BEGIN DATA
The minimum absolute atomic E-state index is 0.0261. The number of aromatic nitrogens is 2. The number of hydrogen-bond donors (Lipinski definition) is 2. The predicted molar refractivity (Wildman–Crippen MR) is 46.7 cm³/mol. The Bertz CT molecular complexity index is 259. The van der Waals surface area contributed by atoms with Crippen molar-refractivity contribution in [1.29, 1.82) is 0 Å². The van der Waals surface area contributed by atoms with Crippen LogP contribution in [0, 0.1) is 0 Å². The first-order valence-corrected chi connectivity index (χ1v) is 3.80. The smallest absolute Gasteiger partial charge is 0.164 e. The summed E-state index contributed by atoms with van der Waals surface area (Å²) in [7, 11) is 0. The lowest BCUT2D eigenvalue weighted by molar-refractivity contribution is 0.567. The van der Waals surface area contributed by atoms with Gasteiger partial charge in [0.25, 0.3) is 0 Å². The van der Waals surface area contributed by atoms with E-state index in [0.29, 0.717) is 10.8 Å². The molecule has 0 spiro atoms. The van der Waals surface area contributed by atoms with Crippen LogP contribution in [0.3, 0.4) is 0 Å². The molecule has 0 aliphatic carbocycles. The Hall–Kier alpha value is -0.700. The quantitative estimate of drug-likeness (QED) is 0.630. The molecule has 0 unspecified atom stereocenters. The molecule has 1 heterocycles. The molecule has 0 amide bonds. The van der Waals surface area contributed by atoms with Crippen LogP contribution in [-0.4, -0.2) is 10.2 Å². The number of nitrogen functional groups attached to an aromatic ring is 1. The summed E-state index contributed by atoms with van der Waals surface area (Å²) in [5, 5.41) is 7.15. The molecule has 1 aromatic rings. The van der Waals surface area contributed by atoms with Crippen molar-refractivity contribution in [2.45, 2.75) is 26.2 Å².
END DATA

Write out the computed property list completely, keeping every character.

The minimum absolute atomic E-state index is 0.0261. The number of aromatic nitrogens is 2. The number of hydrogen-bond donors (Lipinski definition) is 2. The predicted molar refractivity (Wildman–Crippen MR) is 46.7 cm³/mol. The Bertz CT molecular complexity index is 259. The van der Waals surface area contributed by atoms with Crippen molar-refractivity contribution in [1.29, 1.82) is 0 Å². The van der Waals surface area contributed by atoms with Crippen LogP contribution in [0, 0.1) is 0 Å². The first-order valence-corrected chi connectivity index (χ1v) is 3.80. The smallest absolute Gasteiger partial charge is 0.164 e. The summed E-state index contributed by atoms with van der Waals surface area (Å²) in [7, 11) is 0. The lowest BCUT2D eigenvalue weighted by molar-refractivity contribution is 0.567. The van der Waals surface area contributed by atoms with Gasteiger partial charge in [0.25, 0.3) is 0 Å². The van der Waals surface area contributed by atoms with E-state index in [0.29, 0.717) is 10.8 Å². The molecule has 0 spiro atoms. The van der Waals surface area contributed by atoms with Crippen LogP contribution in [0.3, 0.4) is 0 Å². The molecule has 0 aliphatic carbocycles. The Hall–Kier alpha value is -0.700. The quantitative estimate of drug-likeness (QED) is 0.630. The molecule has 0 unspecified atom stereocenters. The molecule has 1 heterocycles. The molecule has 0 amide bonds. The van der Waals surface area contributed by atoms with Crippen LogP contribution in [-0.4, -0.2) is 10.2 Å². The number of nitrogen functional groups attached to an aromatic ring is 1. The summed E-state index contributed by atoms with van der Waals surface area (Å²) in [5, 5.41) is 7.15. The molecule has 1 aromatic rings. The van der Waals surface area contributed by atoms with Crippen molar-refractivity contribution in [2.45, 2.75) is 26.2 Å².